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close this bookDrug Education: Programmes and Methodology - An Overview of Opportunities for Drug Prevention (EC - UNESCO, 1995, 41 p.)
View the document(introduction...)
View the documentIntroduction
close this folderI. Drug Abuse Prevention Strategies
View the documentSupply reduction or demand reduction?
View the documentDilemmas of drug prevention
close this folderII. The planning process of drug education
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View the documentDrug abuse assessment
View the documentDeveloping prevention goals and objectives
View the documentIdentification of resources
View the documentDetermining the content and selecting methods of the prevention programme
View the documentImplementation
View the documentEvaluation
View the documentProgrammes, target groups and intermediaries
close this folderIII. Methods and techniques of drug education
View the document(introduction...)
View the documentDrug Education and Mass Media
View the documentPrinciples of Mass Media
close this folderDrug Education utilizing group methods and techniques
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View the documentKnowledge and drug information model
View the documentAffective education model
View the documentSocial influence model
View the documentLife skills model of drug education
close this folderIV. Drug Prevention in some European Countries: A Review of Policies and Programmes
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View the documentUnited Kingdom
View the documentThe Netherlands
View the documentSweden
View the documentGermany
close this folderV. Effectiveness of Drug Education
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View the documentEvaluation of Mass Media Drug Education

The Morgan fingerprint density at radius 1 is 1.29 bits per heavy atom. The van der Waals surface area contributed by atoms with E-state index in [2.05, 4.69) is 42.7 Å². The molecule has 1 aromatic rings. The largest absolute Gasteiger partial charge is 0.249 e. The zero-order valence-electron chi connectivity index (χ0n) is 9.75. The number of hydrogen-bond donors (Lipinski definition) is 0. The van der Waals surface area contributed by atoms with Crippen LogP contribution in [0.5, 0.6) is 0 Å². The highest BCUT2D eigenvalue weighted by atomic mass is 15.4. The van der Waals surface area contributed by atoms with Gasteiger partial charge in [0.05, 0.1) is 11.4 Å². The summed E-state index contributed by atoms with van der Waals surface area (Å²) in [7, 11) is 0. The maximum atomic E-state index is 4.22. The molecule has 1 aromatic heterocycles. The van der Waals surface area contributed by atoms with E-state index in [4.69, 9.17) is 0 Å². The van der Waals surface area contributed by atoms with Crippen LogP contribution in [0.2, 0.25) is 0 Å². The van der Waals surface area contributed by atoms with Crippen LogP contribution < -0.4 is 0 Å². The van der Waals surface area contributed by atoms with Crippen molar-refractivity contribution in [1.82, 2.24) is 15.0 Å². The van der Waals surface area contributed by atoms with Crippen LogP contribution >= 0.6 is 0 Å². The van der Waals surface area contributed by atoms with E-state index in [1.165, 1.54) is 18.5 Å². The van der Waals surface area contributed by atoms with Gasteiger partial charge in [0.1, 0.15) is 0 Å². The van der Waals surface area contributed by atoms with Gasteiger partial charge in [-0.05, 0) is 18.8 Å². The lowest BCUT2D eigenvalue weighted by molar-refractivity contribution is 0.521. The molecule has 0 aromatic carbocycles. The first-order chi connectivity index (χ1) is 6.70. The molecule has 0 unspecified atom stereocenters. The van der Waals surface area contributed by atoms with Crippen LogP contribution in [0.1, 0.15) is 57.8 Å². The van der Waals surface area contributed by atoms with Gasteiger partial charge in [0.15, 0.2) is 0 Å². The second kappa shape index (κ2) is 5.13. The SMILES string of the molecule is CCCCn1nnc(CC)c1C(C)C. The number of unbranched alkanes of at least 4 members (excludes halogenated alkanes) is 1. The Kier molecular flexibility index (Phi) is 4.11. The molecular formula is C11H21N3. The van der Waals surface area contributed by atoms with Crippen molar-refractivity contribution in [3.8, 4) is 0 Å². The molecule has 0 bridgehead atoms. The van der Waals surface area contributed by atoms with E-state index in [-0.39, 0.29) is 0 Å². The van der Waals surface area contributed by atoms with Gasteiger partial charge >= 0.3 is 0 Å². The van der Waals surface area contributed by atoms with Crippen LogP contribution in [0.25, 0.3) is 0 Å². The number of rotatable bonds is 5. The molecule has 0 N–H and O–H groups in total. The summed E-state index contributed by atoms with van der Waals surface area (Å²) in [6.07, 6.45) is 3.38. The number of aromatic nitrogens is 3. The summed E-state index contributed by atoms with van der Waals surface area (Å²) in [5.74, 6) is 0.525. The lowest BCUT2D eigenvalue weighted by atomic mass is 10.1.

View the documentEvaluation of Drug Education through Group Methods
View the documentVI. Conclusion and suggestions for Model Programmes of Drug Education

(introduction...)

After reviewing and discussing some of the main issues involved in drug education and prevention, this Chapter will deal with planning educational processes leading to the implementation of drug education programmes. Education can only be successful if it is considered as an activity and a social process, which has to be undertaken in a planned and systematic way. This part of the report highlights some important planning steps to be considered before developing any educational programme (7). Figure 1 shows an overview of the basic planning stages:

FIGURE 1: BASIC PLANNING STAGES IN PREVENTION

PLANNING STEP

BASIC PLANNING QUESTION

Drug problem assessment

What drug problem does the community need to address?

Development of prevention goals

What do prevention workers want to achieve?

Identification of resources and funding sources

What resources does the program need to achieve the objectives? Where will the money come from?

Determination of content and selection of methods and techniques

What does the target group already knows about drugs, how do they behave, communicate about drug users)

Implementation

How will the program be introduced, executed and continued

Evaluation

How can be determined whether the goals are met?

7) Prevention Plus II: Tools for Creating and Sustaining Drug Free Communities. U.S. Department of Health and Human Services, 1989.